There we were, just living our lives, eating bread and pasta and ice cream cones without a care in the world. And then, BAM! suddenly everyone went gluten-free.
Aside from health concerns, millions of people who have cut gluten out of their lives have done so because they have Celiac disease. University of Washington Medicine Researcher Ingrid Pultz says 1 percent of Americans have Celiac disease.
“People with Celiac disease mount an immune response against gluten that stimulates an inappropriate alarm in the body which causes inflammation,” Pultz explained. “It’s as if it detects the gluten as being harmful. It’s an inappropriate immune response.”
That inflammation can lead to major intestinal damage, malnutrition, neurological issues, and even cancer.
“One if the big issues for these patients is that, currently, the only treatment for Celiac disease is complete elimination of gluten from the diet,” she said.
“This is very difficult to achieve because gluten happens to be everywhere in modern food production. So Celiac patients get ‘gluten’d’ all the time.”
Which is why Dr. Pultz was excited to announce that she has helped developed an enzyme that will knock out 99.97 percent of gluten while it’s still in the stomach, before it hits the intestines. The drug still has to go through trials and be approved by the FDA, but she hopes it will be on the market to help people in a few years.
“This is something that we’d want people to be able to take in pill form, before a meal containing gluten,” Pultz said. “It would wipe out all the gluten before it can cause problems.”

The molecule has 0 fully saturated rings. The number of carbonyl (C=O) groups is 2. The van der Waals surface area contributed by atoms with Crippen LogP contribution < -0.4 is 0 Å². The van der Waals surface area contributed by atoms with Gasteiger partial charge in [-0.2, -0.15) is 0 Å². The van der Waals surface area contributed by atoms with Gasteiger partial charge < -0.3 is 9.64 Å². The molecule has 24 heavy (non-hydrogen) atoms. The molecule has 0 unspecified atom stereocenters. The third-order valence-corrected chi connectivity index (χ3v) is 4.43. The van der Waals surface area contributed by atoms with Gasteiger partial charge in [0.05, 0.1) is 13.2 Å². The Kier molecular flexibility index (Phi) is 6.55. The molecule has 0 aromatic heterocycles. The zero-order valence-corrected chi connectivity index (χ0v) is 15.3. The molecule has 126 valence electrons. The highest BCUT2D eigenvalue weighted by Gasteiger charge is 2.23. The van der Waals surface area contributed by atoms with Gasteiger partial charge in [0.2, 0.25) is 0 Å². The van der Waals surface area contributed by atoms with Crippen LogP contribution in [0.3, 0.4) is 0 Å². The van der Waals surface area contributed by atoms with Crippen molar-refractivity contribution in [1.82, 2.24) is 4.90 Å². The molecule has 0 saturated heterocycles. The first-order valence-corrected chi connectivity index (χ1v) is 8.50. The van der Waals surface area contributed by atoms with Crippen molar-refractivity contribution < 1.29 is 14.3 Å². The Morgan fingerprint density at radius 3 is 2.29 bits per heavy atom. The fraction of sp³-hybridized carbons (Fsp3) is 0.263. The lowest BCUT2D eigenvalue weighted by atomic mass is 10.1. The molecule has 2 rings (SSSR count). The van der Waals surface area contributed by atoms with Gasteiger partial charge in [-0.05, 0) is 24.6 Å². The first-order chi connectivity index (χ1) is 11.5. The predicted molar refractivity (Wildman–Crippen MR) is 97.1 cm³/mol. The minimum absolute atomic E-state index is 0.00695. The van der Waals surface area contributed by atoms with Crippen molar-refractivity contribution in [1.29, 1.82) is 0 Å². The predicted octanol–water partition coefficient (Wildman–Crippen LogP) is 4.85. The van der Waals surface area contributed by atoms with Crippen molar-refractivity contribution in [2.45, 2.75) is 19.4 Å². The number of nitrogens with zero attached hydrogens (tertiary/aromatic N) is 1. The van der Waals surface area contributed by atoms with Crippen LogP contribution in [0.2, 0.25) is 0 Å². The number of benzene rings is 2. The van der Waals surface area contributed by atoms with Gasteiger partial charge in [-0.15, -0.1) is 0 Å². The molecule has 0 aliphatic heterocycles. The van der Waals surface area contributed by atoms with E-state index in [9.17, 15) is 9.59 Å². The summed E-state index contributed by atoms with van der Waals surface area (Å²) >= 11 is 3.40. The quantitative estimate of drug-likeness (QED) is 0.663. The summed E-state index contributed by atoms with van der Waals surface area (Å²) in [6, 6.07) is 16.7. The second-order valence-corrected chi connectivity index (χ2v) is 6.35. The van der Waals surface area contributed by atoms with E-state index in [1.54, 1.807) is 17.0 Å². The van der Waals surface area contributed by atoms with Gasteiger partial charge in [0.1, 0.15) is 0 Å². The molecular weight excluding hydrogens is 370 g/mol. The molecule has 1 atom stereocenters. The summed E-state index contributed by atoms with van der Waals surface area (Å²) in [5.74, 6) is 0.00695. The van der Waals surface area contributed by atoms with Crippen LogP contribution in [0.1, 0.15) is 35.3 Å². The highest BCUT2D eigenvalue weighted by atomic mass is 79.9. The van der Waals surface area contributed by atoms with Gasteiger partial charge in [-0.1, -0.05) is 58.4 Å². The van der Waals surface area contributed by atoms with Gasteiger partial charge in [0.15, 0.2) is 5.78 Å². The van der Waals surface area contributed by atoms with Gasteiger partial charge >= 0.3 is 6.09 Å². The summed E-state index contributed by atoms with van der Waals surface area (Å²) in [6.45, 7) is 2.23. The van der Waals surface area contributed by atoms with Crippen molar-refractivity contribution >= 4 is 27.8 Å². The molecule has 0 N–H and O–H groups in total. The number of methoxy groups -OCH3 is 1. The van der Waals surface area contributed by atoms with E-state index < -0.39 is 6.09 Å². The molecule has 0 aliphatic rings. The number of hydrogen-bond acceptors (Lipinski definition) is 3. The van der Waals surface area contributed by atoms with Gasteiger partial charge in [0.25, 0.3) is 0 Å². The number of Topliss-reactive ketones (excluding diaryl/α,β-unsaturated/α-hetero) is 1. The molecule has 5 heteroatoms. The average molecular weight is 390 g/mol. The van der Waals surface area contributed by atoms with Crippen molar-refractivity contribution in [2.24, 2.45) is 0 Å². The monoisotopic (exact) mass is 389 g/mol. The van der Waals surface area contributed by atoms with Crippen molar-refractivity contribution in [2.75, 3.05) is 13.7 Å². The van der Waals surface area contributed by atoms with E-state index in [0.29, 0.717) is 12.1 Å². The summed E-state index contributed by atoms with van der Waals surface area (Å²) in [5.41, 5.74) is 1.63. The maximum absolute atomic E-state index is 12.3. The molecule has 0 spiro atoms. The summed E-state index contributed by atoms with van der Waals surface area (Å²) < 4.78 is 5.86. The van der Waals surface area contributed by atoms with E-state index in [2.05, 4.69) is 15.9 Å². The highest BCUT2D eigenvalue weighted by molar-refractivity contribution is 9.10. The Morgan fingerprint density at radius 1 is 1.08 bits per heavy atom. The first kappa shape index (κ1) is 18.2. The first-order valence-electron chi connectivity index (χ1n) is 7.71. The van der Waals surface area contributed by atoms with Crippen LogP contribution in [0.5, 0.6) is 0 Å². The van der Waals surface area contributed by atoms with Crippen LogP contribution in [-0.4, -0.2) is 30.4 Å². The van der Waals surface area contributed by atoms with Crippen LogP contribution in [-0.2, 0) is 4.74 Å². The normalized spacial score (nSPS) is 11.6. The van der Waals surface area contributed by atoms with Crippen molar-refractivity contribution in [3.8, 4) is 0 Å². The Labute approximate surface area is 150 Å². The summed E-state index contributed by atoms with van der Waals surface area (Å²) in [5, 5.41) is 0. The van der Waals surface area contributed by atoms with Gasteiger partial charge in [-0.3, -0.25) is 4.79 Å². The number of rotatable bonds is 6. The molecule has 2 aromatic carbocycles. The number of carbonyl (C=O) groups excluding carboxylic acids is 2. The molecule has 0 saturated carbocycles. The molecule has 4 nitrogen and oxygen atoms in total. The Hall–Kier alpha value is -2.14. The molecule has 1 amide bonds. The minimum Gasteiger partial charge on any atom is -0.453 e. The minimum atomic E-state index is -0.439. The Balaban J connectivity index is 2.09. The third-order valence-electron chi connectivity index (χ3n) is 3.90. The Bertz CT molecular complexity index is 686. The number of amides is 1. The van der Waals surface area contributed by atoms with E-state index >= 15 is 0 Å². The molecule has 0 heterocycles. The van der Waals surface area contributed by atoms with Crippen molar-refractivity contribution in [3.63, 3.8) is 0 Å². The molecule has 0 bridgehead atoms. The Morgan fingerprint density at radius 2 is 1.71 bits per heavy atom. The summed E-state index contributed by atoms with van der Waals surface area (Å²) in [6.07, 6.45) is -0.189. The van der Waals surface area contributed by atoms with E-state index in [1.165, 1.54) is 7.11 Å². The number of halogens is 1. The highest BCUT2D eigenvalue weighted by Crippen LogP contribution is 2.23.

So even if someone intentionally eats a gluten-free diet, if they took a pill they wouldn’t get sick if they accidentally ingested it.
The gluten dissolving enzyme was originally developed by University of Washington undergrad students, advised by Dr. Pultz in 2011 for an international competition called International Genetically Engineered Machine competition.
With their gluten fighting enzyme, called Kumamax, the UW team won, beating 164 other teams. This was actually the first time any team from the U.S. won this competition. And after all those students left for grad school, Dr. Pultz continued the research as her post-doc project.
She says the treatment is simple and wouldn’t necessarily have any side effects.
“It works very, very well,” she said.
But what about people who don’t have Celiac disease, who experience stomach pain and other ailments when they eat gluten? Would this pill work for them?
“The drug breaks down gluten so it depends on what the problem is with people with non-Celiac gluten sensitivity,” she explained. “If indeed it is these difficult-to-digest regions of gluten that are causing a problem in people with non-Celiac gluten sensitivity, then yeah, the drug would work for those people.”
So sit tight, people with Celiac disease, just a few more years of clinical trials and FDA approval to go and the world will be your bagel.